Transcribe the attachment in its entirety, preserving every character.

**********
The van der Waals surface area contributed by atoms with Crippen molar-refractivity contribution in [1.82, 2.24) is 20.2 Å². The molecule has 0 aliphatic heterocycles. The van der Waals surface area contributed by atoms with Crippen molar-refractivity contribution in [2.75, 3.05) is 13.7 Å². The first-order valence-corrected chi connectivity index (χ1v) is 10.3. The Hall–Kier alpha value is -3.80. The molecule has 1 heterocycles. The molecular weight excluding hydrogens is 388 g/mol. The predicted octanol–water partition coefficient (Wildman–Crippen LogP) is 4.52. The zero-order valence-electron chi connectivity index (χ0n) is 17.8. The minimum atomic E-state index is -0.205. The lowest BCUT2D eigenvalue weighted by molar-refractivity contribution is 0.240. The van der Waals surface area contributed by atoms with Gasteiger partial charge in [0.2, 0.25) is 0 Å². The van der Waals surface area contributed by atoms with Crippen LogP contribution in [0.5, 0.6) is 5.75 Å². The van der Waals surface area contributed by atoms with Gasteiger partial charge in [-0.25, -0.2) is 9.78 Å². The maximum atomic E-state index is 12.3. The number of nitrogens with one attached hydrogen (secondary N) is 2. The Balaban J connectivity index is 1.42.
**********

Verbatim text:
The van der Waals surface area contributed by atoms with Crippen molar-refractivity contribution in [1.82, 2.24) is 20.2 Å². The molecule has 0 aliphatic heterocycles. The van der Waals surface area contributed by atoms with Crippen molar-refractivity contribution in [2.75, 3.05) is 13.7 Å². The first-order valence-corrected chi connectivity index (χ1v) is 10.3. The Hall–Kier alpha value is -3.80. The molecule has 1 heterocycles. The molecular weight excluding hydrogens is 388 g/mol. The predicted octanol–water partition coefficient (Wildman–Crippen LogP) is 4.52. The zero-order valence-electron chi connectivity index (χ0n) is 17.8. The minimum atomic E-state index is -0.205. The lowest BCUT2D eigenvalue weighted by molar-refractivity contribution is 0.240. The van der Waals surface area contributed by atoms with Gasteiger partial charge in [0.2, 0.25) is 0 Å². The van der Waals surface area contributed by atoms with Crippen LogP contribution in [0.5, 0.6) is 5.75 Å². The van der Waals surface area contributed by atoms with Gasteiger partial charge in [-0.25, -0.2) is 9.78 Å². The maximum atomic E-state index is 12.3. The number of nitrogens with one attached hydrogen (secondary N) is 2. The Balaban J connectivity index is 1.42.